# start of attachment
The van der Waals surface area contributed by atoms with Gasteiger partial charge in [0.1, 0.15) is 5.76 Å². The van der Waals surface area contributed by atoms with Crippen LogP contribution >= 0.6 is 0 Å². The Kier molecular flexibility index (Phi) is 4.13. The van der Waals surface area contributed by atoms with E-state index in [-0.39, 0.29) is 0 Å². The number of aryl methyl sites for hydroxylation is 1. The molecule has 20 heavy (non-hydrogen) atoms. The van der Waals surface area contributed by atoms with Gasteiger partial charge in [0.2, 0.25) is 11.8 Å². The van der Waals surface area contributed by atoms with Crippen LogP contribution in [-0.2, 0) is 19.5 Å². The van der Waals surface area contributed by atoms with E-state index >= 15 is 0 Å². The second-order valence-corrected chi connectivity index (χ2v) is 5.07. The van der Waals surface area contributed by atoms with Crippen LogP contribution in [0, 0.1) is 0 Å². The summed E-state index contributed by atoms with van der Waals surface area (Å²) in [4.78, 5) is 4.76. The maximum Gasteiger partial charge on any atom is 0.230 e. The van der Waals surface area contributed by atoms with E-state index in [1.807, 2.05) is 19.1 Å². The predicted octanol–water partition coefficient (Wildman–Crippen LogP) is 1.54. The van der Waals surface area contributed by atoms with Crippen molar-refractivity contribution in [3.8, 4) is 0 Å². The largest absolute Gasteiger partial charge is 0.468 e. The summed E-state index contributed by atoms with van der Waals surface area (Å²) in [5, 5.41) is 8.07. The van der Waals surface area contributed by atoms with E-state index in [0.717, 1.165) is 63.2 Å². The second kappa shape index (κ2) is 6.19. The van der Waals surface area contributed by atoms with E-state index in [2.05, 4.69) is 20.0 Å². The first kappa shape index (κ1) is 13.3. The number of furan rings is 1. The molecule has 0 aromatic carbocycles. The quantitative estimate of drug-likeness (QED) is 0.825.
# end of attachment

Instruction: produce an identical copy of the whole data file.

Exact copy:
The van der Waals surface area contributed by atoms with Gasteiger partial charge in [0.1, 0.15) is 5.76 Å². The van der Waals surface area contributed by atoms with Crippen LogP contribution >= 0.6 is 0 Å². The Kier molecular flexibility index (Phi) is 4.13. The van der Waals surface area contributed by atoms with E-state index in [-0.39, 0.29) is 0 Å². The number of aryl methyl sites for hydroxylation is 1. The molecule has 20 heavy (non-hydrogen) atoms. The van der Waals surface area contributed by atoms with Gasteiger partial charge in [0.2, 0.25) is 11.8 Å². The van der Waals surface area contributed by atoms with Crippen LogP contribution in [-0.2, 0) is 19.5 Å². The van der Waals surface area contributed by atoms with E-state index >= 15 is 0 Å². The second-order valence-corrected chi connectivity index (χ2v) is 5.07. The van der Waals surface area contributed by atoms with Crippen LogP contribution in [0, 0.1) is 0 Å². The summed E-state index contributed by atoms with van der Waals surface area (Å²) in [4.78, 5) is 4.76. The maximum Gasteiger partial charge on any atom is 0.230 e. The van der Waals surface area contributed by atoms with E-state index in [1.807, 2.05) is 19.1 Å². The predicted octanol–water partition coefficient (Wildman–Crippen LogP) is 1.54. The van der Waals surface area contributed by atoms with Crippen molar-refractivity contribution in [3.8, 4) is 0 Å². The largest absolute Gasteiger partial charge is 0.468 e. The summed E-state index contributed by atoms with van der Waals surface area (Å²) in [5, 5.41) is 8.07. The van der Waals surface area contributed by atoms with E-state index in [0.717, 1.165) is 63.2 Å². The second kappa shape index (κ2) is 6.19. The van der Waals surface area contributed by atoms with E-state index in [2.05, 4.69) is 20.0 Å². The first kappa shape index (κ1) is 13.3. The number of furan rings is 1. The molecule has 0 aromatic carbocycles. The quantitative estimate of drug-likeness (QED) is 0.825.